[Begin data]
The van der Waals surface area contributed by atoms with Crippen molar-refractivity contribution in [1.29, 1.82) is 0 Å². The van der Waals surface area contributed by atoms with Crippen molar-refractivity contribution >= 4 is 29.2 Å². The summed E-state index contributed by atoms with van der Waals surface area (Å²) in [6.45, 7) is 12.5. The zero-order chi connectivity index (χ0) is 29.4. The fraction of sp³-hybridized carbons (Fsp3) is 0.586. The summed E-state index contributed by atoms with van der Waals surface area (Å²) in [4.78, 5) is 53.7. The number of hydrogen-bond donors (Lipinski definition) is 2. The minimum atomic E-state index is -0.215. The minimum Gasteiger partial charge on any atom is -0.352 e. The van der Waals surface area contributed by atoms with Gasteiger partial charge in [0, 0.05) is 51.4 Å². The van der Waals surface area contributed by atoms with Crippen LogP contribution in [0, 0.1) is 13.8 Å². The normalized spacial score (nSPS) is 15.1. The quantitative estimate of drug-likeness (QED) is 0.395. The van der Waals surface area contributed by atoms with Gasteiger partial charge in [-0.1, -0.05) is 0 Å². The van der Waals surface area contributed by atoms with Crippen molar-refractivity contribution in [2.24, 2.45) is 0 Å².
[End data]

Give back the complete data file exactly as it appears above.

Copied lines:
The van der Waals surface area contributed by atoms with Crippen molar-refractivity contribution in [1.29, 1.82) is 0 Å². The van der Waals surface area contributed by atoms with Crippen molar-refractivity contribution >= 4 is 29.2 Å². The summed E-state index contributed by atoms with van der Waals surface area (Å²) in [6.45, 7) is 12.5. The zero-order chi connectivity index (χ0) is 29.4. The fraction of sp³-hybridized carbons (Fsp3) is 0.586. The summed E-state index contributed by atoms with van der Waals surface area (Å²) in [4.78, 5) is 53.7. The number of hydrogen-bond donors (Lipinski definition) is 2. The minimum atomic E-state index is -0.215. The minimum Gasteiger partial charge on any atom is -0.352 e. The van der Waals surface area contributed by atoms with Gasteiger partial charge in [0, 0.05) is 51.4 Å². The van der Waals surface area contributed by atoms with Crippen LogP contribution in [0, 0.1) is 13.8 Å². The normalized spacial score (nSPS) is 15.1. The quantitative estimate of drug-likeness (QED) is 0.395. The van der Waals surface area contributed by atoms with Gasteiger partial charge in [-0.1, -0.05) is 0 Å². The van der Waals surface area contributed by atoms with Crippen molar-refractivity contribution in [2.24, 2.45) is 0 Å².